AN EVENING STROLL along the northern banks of Ägerisee (Lake Aegeri), the glacial lake whose shores are shared by Morgarten, Oberägeri and Unterägeri, yields spectacular views.
This is a highly recommended, low stress hike that will yield pleasant and beautiful surprises. (I won’t tell you what as I don’t want to spoil it for you. Suffice it to say that even though I lost a lens cap to a charming and delightfully swift-moving stream, I’d return here in a heartbeat.)
The area is the sight of the historic Battle of Morgarten which was fought on November 15, 1315 on her shores.
This was when a 1,500-man force of the Swiss Confederation infantry archers, led by Werner Stauffacher, ambushed a group of very unwelcome Austrian soldiers (of the Holy Roman Empire) near Morgarten Pass. These infrantry archers completely defeated the Austrians who were under the command of Duke Leopold I of Austria.
This victorious battle marked the beginning of Swiss independence being realized.
It all boiled down to those in power coveting the area of Gotthard Pass – as it was the shortest passage to Italy. And yes, the notorious House of Habsbergs were involved. (They were well known for being the origin of all the formally elected Holy Roman Emperors from 1438 – 1740, not to mention rulers of the Austrian Empire and Spanish Empire and several other countries but the Swiss were having none of it).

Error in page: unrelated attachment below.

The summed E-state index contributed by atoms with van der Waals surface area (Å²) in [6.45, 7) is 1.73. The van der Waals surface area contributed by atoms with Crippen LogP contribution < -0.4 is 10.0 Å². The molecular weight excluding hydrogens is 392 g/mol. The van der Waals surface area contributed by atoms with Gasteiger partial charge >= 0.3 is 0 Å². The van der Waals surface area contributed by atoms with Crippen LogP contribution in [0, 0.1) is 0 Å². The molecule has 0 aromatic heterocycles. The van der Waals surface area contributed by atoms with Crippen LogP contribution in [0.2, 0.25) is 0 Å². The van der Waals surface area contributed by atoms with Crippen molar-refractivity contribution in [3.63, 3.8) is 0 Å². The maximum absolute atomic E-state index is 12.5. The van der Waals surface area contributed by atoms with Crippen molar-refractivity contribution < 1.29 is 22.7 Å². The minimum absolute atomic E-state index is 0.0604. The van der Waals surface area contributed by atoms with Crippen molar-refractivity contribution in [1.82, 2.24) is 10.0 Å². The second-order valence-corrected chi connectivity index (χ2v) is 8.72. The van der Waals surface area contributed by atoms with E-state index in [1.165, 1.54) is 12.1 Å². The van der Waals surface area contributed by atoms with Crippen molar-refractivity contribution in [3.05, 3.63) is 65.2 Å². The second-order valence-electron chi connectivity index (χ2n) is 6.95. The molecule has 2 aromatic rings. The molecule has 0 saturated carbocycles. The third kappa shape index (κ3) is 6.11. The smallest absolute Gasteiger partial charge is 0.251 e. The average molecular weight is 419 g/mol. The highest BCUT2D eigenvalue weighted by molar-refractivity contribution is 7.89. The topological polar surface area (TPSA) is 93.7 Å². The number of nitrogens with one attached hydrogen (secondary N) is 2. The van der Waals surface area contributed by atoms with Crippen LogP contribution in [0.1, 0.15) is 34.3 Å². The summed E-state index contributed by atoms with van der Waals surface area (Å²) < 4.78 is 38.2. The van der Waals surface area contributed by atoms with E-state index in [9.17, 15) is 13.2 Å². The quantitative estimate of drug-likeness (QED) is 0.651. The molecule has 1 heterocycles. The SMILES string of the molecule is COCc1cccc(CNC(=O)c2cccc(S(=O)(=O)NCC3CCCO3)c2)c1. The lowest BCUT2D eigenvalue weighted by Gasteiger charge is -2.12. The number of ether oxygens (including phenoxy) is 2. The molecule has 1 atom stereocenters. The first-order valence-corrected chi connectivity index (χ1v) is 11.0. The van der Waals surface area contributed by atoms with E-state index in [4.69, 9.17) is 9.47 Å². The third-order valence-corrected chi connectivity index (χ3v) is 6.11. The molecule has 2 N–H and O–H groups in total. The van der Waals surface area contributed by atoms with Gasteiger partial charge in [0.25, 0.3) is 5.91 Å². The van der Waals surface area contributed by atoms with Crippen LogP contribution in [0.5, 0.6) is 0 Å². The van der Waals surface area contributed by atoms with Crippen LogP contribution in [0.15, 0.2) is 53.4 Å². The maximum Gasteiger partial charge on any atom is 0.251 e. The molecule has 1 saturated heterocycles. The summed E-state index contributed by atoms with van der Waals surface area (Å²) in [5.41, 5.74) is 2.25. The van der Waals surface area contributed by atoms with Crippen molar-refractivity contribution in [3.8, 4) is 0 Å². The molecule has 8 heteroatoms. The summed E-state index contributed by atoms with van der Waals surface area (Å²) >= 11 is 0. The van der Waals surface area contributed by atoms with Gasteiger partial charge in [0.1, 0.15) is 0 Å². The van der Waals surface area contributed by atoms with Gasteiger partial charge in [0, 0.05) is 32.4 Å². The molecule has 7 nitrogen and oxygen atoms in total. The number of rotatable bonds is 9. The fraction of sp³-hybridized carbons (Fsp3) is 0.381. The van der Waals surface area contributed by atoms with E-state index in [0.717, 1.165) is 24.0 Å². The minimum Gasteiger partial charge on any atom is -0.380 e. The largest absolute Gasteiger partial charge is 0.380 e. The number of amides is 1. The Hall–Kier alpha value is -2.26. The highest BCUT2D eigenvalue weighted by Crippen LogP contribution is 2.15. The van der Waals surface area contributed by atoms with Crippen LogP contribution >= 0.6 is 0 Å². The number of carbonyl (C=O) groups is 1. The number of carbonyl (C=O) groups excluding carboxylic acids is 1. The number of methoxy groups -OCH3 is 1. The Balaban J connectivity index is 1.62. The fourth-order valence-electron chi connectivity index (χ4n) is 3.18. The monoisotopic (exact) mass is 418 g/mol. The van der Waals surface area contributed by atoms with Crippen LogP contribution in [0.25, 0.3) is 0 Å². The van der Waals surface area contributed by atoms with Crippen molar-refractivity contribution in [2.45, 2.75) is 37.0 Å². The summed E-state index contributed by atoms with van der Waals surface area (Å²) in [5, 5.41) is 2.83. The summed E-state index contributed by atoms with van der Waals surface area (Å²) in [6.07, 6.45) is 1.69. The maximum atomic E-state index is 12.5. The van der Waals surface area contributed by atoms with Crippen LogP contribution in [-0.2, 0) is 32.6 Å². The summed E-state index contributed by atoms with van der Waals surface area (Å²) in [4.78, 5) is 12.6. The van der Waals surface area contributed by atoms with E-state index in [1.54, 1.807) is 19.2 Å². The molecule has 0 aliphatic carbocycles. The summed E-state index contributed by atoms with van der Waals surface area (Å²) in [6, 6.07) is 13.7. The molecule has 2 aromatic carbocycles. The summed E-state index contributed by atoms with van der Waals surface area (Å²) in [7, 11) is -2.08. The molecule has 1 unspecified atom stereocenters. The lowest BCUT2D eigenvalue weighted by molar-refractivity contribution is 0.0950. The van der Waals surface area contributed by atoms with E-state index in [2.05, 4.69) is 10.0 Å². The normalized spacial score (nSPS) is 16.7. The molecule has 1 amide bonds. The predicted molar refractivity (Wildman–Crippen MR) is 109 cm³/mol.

The disagreement came to a head as the Confederates of the Swiss cantons of Uri, Schwyz and Unterwalden possessed imperial freedom letters granting them local autonomy within the empire but in 1314, Duke Louis IV of Bavaria (later to be known as Louis IV of the Holy Roman Empire) and Frederick the Handsome (a Habsburg prince) each claimed the crown of the Holy Roman Emperor.
Of course, this created quite a flap as the Swiss Confederates backed Louis IV as they, correctly so, feared the Habsburgs would annex their countries as Habsburg property – which they’d already tried to pull in the late 13th century.
In the end, the Swiss prevailed handsomely and we all now enjoy and admire (and, perhaps at times, envy) the richly fertile, insanely beautiful and well-established country we call Switzerland.
To see Morgarten and Ägerisee today, you’d never know there was such a battle. It’s beautiful. It’s peaceful. It’s verdant. It welcomes you with an aesthetic uniquely Swiss in nature. (And I hear the fishing is good, too.)